Seven years, 600 people, 40,000 plants from 300 species, and one really big Ficus tree later, the Amazon Spheres opened this week in the Denny Triangle neighborhood of Seattle. Public officials made speeches, people got their thank yous, and ribbons were cut. Because it’s Amazon, founder and CEO Jeff Bezos did the final honors with the help of Alexa, by saying “Alexa, open The Spheres.”
For an Eco-Warrior and biophilic design advocate like me, something like this gets me as geeked out excited as the most hardcore costume wearing fans at Comic-Con. We wrote about the project under construction in 2016.
Amazon chose to build The Spheres over the last seven years at its original Seattle headquarters with the goal of “inspiring” its employees to generate new ideas through immersion in nature and chance encounters with fellow employees that wouldn’t normally take place in such a big organization.
Along with all the plants, there are waterfalls, a river, a four-story tall living wall, walkways and what Amazon describes as “unconventional” treehouse type meeting spaces intended to spark creativity. The climate is kept at 72 degrees with 60 percent humidity, meant to simulate the Costa Rican Central Valley. Perfect conditions for plants AND people.
The Spheres will become part of Amazon’s guided campus tours, and members of the public can see a portion of The Spheres called “The Understory,” an “immersive, 360 degree exhibit,” by appointment starting this week.
While at the Cities Alive Conference last fall, I had the opportunity to walk down to The Spheres and see it for myself. Still under construction, I was unable to ‘get it’ back then. Count me in on a tour on my next trip north.
Amazon invested $4 billion into its campus expansion project including The Spheres. By anyone’s standards this is a whole lot of money. No wonder cities are fighting so hard to convince Amazon to build its second headquarters in their area. What a huge benefit for all of the companies involved, from architectural firm NBBJ, to all of the contractors, horticulturalists, and craftspeople who brought The Spheres to life.
But still, four billion dollars is a whole lot of money, even including something this amazing. If you care at all about the many problems our world faces, you have to wonder whether it wouldn’t have been better to invest some of this money in others ways. Helping solve the homelessness crisis, which is nearly as bad in Seattle as in San Diego. Or helping develop alternative fuels. Address the opioid epidemic. Save the REAL rain forests. You probably have your own list of ideas.
But people have said similar things about investing in space exploration. Sometimes it’s important for humanity to reach for something inspirational, where the benefits might not be as immediately obvious – but with immense long-term importance.
When people get the opportunity to explore and appreciate nature, they begin to understand what might be lost if we don’t step in and start preserving our environment. Walking through The Spheres might be as close as many people ever get to exploring a rainforest for themselves.
It might even encourage people to explore and embrace biophlic design, something I am passionate about, and talk and write about frequently. Amazon says it hopes to provide educational opportunities about biophilia and biophilic design through tours, field trips, and partnerships with schools and research universities.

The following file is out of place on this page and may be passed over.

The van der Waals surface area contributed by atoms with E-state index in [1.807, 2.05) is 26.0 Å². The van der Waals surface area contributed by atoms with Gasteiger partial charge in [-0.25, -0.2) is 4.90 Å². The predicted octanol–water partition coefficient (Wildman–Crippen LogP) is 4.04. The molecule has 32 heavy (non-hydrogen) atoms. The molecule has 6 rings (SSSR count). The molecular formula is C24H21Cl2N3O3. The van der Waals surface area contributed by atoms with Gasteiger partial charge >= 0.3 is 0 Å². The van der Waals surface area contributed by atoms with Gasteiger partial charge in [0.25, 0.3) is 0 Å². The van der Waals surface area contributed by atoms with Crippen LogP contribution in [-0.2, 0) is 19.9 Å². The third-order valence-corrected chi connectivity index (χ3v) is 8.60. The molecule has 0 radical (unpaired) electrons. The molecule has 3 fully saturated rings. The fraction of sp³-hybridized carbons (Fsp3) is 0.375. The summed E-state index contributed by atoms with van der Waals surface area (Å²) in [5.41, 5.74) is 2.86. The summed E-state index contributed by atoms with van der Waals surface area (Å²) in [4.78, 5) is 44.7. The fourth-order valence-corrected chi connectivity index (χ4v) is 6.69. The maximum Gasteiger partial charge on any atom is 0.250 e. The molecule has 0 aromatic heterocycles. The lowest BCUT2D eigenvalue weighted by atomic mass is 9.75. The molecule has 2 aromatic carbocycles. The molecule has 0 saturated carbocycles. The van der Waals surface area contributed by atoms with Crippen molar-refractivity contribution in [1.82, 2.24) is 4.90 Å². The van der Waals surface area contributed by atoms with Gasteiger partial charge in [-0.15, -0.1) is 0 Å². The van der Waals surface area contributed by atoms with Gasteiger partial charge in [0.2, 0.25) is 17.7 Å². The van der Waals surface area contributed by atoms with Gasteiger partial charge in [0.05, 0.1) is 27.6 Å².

Studies already conducted show over and over that biophilic design can inspire creativity and improve brain function. Jeff Bezos hopes Amazon employees will bring innovations to life through their exposure to The Spheres.
Amazon horticulturalist Ben Eiben discusses biophilia and how it inspired the initial concept of The Spheres:
So sure, maybe it’s a little crazy to move a 49-foot tall Ficus rebiginosa tree from California to Seattle to be installed in The Spheres. It’s even got a name: Rubi.
The Spheres also feature more than a dozen plants that are extinct in the wild or are part of ongoing conservation efforts.
The Spheres project is big news this week. It’s likely to become a major tourist attraction in Seattle for many years to come. Maybe it all seems a little crazy to you. When you are as rich as Jeff Bezos, you can indulge yourself. Most of us live and work in the real world with limitations on our resources. But we don’t have to limit our thinking.
I think of all the people, especially kids, who might be exposed to the ideas behind biophilia and biophilic design for the first time. If even one out of ten take some inspiration home, they could make a huge difference to their communities and to the planet through their own small changes.
How about incorporating nature into your workplace and home for a start? You might not be able to build a huge greenhouse, but how about adding plants onto your desk? Taking your lunch outside for a nature break? Going for a walk break in a nearby park for your own infusion of natural inspiration? In San Diego there’s really no excuse not to do it.
We could come up with a whole list of things from planting a tree to recycling to burning less fossil fuels, and even getting involved with local land use decisions to encourage more parks and open spaces.
We’d love to help you do it. Contact me at Good Earth Plant Company – it’s firstname.lastname@example.org if your business or organization would like me to come out and speak on these ideas, or help you consider ways to bring your own little piece of nature to where you work and live. I promise it won’t cost anything close to four billion dollars, but the improvement in your well being could be priceless.